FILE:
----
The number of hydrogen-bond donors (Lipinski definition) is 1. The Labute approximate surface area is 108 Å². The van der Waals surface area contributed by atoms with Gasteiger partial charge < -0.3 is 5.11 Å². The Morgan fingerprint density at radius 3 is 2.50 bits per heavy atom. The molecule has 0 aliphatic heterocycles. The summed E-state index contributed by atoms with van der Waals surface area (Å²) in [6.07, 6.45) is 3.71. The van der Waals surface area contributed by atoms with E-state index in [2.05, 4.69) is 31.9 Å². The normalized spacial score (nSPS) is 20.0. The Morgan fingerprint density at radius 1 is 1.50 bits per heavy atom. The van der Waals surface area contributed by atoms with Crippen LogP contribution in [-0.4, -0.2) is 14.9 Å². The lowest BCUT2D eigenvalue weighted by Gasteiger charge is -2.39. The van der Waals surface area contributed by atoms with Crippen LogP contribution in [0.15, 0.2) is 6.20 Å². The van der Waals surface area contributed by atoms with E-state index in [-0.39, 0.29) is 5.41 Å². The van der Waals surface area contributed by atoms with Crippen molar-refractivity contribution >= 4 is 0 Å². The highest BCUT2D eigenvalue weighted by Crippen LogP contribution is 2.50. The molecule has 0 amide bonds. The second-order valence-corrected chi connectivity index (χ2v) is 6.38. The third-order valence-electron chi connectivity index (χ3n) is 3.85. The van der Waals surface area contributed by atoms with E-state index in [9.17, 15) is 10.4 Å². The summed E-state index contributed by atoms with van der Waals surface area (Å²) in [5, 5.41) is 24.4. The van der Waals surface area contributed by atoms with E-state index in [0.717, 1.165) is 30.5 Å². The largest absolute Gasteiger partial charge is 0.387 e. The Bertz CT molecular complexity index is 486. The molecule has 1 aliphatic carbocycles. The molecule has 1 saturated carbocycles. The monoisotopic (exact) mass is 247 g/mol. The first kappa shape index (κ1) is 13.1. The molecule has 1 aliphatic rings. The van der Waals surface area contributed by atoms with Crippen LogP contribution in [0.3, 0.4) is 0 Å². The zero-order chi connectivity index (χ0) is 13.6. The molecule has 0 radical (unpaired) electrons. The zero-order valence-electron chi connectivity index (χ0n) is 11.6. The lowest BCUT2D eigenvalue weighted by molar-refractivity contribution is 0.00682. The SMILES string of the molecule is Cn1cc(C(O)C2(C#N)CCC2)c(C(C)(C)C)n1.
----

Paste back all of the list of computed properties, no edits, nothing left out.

The number of hydrogen-bond donors (Lipinski definition) is 1. The Labute approximate surface area is 108 Å². The van der Waals surface area contributed by atoms with Gasteiger partial charge < -0.3 is 5.11 Å². The Morgan fingerprint density at radius 3 is 2.50 bits per heavy atom. The molecule has 0 aliphatic heterocycles. The summed E-state index contributed by atoms with van der Waals surface area (Å²) in [6.07, 6.45) is 3.71. The van der Waals surface area contributed by atoms with E-state index in [2.05, 4.69) is 31.9 Å². The normalized spacial score (nSPS) is 20.0. The Morgan fingerprint density at radius 1 is 1.50 bits per heavy atom. The van der Waals surface area contributed by atoms with Crippen LogP contribution in [-0.4, -0.2) is 14.9 Å². The lowest BCUT2D eigenvalue weighted by Gasteiger charge is -2.39. The van der Waals surface area contributed by atoms with Crippen LogP contribution in [0.15, 0.2) is 6.20 Å². The van der Waals surface area contributed by atoms with E-state index in [-0.39, 0.29) is 5.41 Å². The van der Waals surface area contributed by atoms with Crippen molar-refractivity contribution >= 4 is 0 Å². The highest BCUT2D eigenvalue weighted by Crippen LogP contribution is 2.50. The molecule has 0 amide bonds. The second-order valence-corrected chi connectivity index (χ2v) is 6.38. The third-order valence-electron chi connectivity index (χ3n) is 3.85. The van der Waals surface area contributed by atoms with E-state index in [9.17, 15) is 10.4 Å². The summed E-state index contributed by atoms with van der Waals surface area (Å²) in [5, 5.41) is 24.4. The van der Waals surface area contributed by atoms with E-state index in [0.717, 1.165) is 30.5 Å². The largest absolute Gasteiger partial charge is 0.387 e. The Bertz CT molecular complexity index is 486. The molecule has 1 aliphatic carbocycles. The molecule has 1 saturated carbocycles. The monoisotopic (exact) mass is 247 g/mol. The first kappa shape index (κ1) is 13.1. The molecule has 1 aliphatic rings. The van der Waals surface area contributed by atoms with Crippen LogP contribution in [0.3, 0.4) is 0 Å². The zero-order chi connectivity index (χ0) is 13.6. The molecule has 0 radical (unpaired) electrons. The zero-order valence-electron chi connectivity index (χ0n) is 11.6. The lowest BCUT2D eigenvalue weighted by molar-refractivity contribution is 0.00682. The SMILES string of the molecule is Cn1cc(C(O)C2(C#N)CCC2)c(C(C)(C)C)n1.